This companionship model provides the empowerment schools need to be able to help themselves, and that it is their own commitment that brings the improvements they envision. This kind of model can bring the schools into a sustainability model so that not only can they maintain their new standards and continue improvement, but that they too can assist other schools in their geographical region to improve.
Once the mind-set of schools’ management and staff have changed, the chronic problem of budgeting funds for improving teachers’ skills and expanding educational support facilities disappears, then the school can focus more on developing a sense of social concern among their students because the best schools are those that become capable of producing ethical future leaders that will contribute back to society. Civics and religion teachers can motivate their students to take part in community service activities that focus on the areas surrounding the schools. These community service projects involve much more than just collecting and donating funds for charitable causes. They cover long-term service programs, such as volunteering to teach mathematics or English at local elementary schools, sanitation drives in and around the schools, and empowering street children, as well as many other socially significant activities.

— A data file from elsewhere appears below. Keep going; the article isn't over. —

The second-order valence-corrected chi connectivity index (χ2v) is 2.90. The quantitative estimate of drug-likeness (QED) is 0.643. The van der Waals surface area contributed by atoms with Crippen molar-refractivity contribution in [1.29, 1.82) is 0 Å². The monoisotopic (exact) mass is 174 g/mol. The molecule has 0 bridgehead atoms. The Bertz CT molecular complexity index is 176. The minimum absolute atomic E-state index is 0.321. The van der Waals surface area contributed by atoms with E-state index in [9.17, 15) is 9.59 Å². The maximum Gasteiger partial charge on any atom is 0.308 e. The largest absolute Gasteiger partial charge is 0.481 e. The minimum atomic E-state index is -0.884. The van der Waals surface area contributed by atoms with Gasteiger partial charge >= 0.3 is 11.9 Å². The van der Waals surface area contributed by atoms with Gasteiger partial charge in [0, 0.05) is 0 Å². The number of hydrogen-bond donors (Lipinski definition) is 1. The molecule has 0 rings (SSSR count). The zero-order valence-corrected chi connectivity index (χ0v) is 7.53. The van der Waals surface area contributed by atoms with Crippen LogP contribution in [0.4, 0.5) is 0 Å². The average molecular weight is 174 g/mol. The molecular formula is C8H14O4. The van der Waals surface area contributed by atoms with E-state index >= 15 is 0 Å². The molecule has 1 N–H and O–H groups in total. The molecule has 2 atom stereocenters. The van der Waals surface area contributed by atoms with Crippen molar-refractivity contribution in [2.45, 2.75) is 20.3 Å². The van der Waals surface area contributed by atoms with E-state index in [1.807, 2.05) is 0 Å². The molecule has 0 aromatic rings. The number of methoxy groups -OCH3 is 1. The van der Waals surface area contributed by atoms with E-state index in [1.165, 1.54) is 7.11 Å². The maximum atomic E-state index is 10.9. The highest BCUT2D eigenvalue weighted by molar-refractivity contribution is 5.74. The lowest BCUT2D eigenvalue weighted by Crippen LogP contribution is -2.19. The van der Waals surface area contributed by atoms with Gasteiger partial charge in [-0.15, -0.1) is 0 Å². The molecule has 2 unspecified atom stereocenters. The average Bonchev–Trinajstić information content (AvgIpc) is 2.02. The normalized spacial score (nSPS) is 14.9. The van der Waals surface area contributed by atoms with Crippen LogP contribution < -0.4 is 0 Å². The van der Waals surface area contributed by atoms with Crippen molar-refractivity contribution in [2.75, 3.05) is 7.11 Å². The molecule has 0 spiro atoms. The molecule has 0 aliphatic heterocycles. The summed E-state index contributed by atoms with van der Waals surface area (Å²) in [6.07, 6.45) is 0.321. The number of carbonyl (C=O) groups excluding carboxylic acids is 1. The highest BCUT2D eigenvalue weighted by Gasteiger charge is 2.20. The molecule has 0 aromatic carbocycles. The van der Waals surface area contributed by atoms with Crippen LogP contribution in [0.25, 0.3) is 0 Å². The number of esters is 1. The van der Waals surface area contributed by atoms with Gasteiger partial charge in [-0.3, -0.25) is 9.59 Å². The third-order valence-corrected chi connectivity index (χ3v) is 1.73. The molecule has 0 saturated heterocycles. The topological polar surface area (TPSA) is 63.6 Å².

Once this model is up and running well, once principals have gained enough confidence to introduce innovation toward more improvements in cooperation with the local education department, once teachers find better paths toward providing better education to their charges, and once students themselves begin to understand the importance of education, this nation will benefit from a movement participated in by its own children toward achieving the dream of Lia and others like her nationwide.
The writer is advisor to the Sampoerna Foundation’s board of executives. He can be reached at email@example.com
Source : The Jakarta Post (Sun, 09 March 2008)